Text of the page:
• Liquidation: Creates an orderly liquidation mechanism for FDIC to unwind failing systemically significant financial companies.  Shareholders and unsecured creditors bear losses and management and culpable directors will be removed.
  • Liquidation Procedure: Requires that Treasury, FDIC and the Federal Reserve all agree to put a company into the orderly liquidation process because its failure or resolution in bankruptcy would have adverse effects on financial stability, with an up front judicial review.
  • Costs to Financial Firms, Not Taxpayers: Taxpayers will bear no cost for liquidating large, interconnected financial companies.  FDIC can borrow only the amount of funds to liquidate a company that it expects to be repaid from the assets of the company being liquidated.  The government will be first in line for repayment.  Funds not repaid from the sale of the company’s assets will be repaid first through the claw back of any payments to creditors that exceeded liquidation value and then assessments on large financial companies, with the riskiest paying more based on considerations included in a risk matrix
  • Federal Reserve Emergency Lending: Significantly alters the Federal Reserve’s 13(3) emergency lending authority to prohibit bailing out an individual company.  Secretary of the Treasury must approve any lending program, and such programs must be broad based and not aid a failing financial company.  Collateral must be sufficient to protect taxpayers from losses.
  • Bankruptcy: Most large financial companies that fail are expected to be resolved through the bankruptcy process.
  • Limits on Debt Guarantees: To prevent bank runs, the FDIC can guarantee debt of solvent insured banks, but only after meeting serious requirements: 2/3 majority of the Board and the FDIC board must determine there is a threat to financial stability; the Treasury Secretary approves terms and conditions and sets a cap on overall guarantee amounts; the President activates an expedited process for Congressional approval.


  • Federal Reserve Emergency Lending: Limits the Federal Reserve’s 13(3) emergency lending authority by prohibiting emergency lending to an individual entity.  Secretary of the Treasury must approve any lending program, programs must be broad based, and loans cannot be made to insolvent firms.  Collateral must be sufficient to protect taxpayers from losses.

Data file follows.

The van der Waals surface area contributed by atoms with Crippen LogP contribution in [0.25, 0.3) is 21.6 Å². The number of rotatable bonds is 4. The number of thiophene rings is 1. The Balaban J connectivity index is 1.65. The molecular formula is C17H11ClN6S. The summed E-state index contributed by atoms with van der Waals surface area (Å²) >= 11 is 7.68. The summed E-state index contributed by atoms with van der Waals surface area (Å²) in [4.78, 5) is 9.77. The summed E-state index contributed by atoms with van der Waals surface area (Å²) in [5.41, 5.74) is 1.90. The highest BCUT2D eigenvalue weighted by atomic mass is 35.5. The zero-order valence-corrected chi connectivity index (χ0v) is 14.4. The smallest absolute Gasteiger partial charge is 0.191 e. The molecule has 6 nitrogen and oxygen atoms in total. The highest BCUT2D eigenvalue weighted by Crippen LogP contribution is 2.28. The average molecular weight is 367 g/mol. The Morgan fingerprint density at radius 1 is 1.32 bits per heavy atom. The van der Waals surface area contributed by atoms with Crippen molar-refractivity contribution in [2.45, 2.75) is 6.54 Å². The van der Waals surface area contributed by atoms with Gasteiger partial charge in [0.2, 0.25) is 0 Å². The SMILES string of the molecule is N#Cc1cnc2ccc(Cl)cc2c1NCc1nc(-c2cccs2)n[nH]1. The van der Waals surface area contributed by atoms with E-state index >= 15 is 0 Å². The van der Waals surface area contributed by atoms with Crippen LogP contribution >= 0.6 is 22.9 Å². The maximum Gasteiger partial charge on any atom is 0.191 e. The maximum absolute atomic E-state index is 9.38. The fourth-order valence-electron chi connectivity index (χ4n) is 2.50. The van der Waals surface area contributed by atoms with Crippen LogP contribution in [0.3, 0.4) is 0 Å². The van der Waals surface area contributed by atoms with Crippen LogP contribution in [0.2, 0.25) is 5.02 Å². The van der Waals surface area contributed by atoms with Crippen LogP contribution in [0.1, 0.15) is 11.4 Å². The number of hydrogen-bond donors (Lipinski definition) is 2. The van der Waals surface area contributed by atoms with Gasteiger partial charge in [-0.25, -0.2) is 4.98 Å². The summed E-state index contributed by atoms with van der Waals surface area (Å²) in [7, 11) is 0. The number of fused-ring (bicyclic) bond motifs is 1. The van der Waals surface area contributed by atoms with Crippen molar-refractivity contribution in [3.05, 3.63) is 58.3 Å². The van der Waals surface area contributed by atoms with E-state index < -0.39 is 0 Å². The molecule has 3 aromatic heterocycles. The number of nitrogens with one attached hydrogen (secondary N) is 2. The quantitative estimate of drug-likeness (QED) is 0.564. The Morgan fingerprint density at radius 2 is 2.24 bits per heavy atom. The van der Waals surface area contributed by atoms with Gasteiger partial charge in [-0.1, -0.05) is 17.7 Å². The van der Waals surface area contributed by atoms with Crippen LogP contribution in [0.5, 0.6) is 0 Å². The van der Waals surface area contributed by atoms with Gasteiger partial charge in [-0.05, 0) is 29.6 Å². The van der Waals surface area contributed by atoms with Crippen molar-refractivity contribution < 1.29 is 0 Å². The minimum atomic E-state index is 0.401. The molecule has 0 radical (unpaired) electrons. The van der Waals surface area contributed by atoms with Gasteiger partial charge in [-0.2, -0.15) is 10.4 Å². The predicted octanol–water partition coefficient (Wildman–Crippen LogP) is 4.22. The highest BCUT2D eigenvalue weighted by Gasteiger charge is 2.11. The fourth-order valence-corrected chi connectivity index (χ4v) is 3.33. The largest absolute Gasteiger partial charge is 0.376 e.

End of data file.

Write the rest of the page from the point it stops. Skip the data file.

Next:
• Audit of the Federal Reserve: GAO will conduct a one-time audit of all Federal Reserve 13(3) emergency lending that took place during the financial crisis.  Details on all lending will be published on the Federal Reserve website by December 1, 2010.  In the future GAO will have authority to audit 13(3) and discount window lending, and open market transactions.
  • Transparency – Disclosure: Requires the Federal Reserve to disclose counterparties and information about amounts, terms and conditions of 13(3) and discount window lending, and open market transactions on an on-going basis, with specified time delays.
  • Supervisory Accountability: Creates a Vice Chairman for Supervision, a member of the Board of Governors of the Federal Reserve designated by the President, who will develop policy recommendations regarding supervision and regulation for the Board, and will report to Congress semi-annually on Board supervision and regulation efforts.
  • Federal Reserve Bank Governance: GAO will conduct a study of the current system for appointing Federal Reserve Bank directors, to examine whether the current system effectively represents the public, and whether there are actual or potential conflicts of interest.  It will also examine the establishment and operation of emergency lending facilities during the crisis and the Federal Reserve banks involved therein.  The GAO will identify measures that would improve reserve bank governance.
  • Election of Federal Reserve Bank Presidents: Presidents of the Federal Reserve Banks will be elected by class B directors – elected by district member banks to represent the public – and class C directors – appointed by the Board of Governors to represent the public.  Class A directors – elected by member banks to represent member banks – will no longer vote for presidents of the Federal Reserve Banks.
  • Limits on Debt Guarantees: To prevent bank runs, the FDIC can guarantee debt of solvent insured banks, but only after meeting serious requirements: 2/3 majority of the Federal Reserve Board and the FDIC board determine there is a threat to financial stability; the Treasury Secretary approves terms and conditions and sets a cap on overall guarantee amounts; the President initiates an expedited process for Congressional approval.


Bringing Transparency and Accountability to the Derivatives Market

  • Closes Regulatory Gaps: Provides the SEC and CFTC with authority to regulate over-the-counter derivatives so that irresponsible practices and excessive risk-taking can no longer escape regulatory oversight.